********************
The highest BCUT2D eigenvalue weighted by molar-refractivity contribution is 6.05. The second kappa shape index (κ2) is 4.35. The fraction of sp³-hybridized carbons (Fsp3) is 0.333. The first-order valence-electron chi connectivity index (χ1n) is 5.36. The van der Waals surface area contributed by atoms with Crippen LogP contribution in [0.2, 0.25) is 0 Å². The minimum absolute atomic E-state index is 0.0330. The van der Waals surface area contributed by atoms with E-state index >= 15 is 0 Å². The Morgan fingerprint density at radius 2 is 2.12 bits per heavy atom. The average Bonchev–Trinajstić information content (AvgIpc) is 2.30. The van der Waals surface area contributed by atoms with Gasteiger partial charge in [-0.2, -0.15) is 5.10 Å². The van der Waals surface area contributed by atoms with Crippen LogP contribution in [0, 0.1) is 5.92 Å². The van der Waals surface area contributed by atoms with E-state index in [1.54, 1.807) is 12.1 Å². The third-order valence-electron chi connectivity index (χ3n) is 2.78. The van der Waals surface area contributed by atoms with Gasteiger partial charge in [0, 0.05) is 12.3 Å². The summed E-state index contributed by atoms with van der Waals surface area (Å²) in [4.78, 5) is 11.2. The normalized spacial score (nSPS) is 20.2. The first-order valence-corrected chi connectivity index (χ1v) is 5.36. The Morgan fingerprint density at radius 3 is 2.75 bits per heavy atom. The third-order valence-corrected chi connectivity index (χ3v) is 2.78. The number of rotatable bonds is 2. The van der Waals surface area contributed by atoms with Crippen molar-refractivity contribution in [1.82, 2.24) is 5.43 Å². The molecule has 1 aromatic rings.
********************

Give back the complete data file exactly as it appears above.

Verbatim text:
The highest BCUT2D eigenvalue weighted by molar-refractivity contribution is 6.05. The second kappa shape index (κ2) is 4.35. The fraction of sp³-hybridized carbons (Fsp3) is 0.333. The first-order valence-electron chi connectivity index (χ1n) is 5.36. The van der Waals surface area contributed by atoms with Crippen LogP contribution in [0.2, 0.25) is 0 Å². The minimum absolute atomic E-state index is 0.0330. The van der Waals surface area contributed by atoms with E-state index >= 15 is 0 Å². The Morgan fingerprint density at radius 2 is 2.12 bits per heavy atom. The average Bonchev–Trinajstić information content (AvgIpc) is 2.30. The van der Waals surface area contributed by atoms with Gasteiger partial charge in [-0.2, -0.15) is 5.10 Å². The van der Waals surface area contributed by atoms with Crippen LogP contribution in [0, 0.1) is 5.92 Å². The van der Waals surface area contributed by atoms with E-state index in [1.54, 1.807) is 12.1 Å². The third-order valence-electron chi connectivity index (χ3n) is 2.78. The van der Waals surface area contributed by atoms with Gasteiger partial charge in [0, 0.05) is 12.3 Å². The summed E-state index contributed by atoms with van der Waals surface area (Å²) in [4.78, 5) is 11.2. The normalized spacial score (nSPS) is 20.2. The first-order valence-corrected chi connectivity index (χ1v) is 5.36. The Morgan fingerprint density at radius 3 is 2.75 bits per heavy atom. The third-order valence-corrected chi connectivity index (χ3v) is 2.78. The number of rotatable bonds is 2. The van der Waals surface area contributed by atoms with Crippen molar-refractivity contribution in [1.82, 2.24) is 5.43 Å². The molecule has 1 aromatic rings.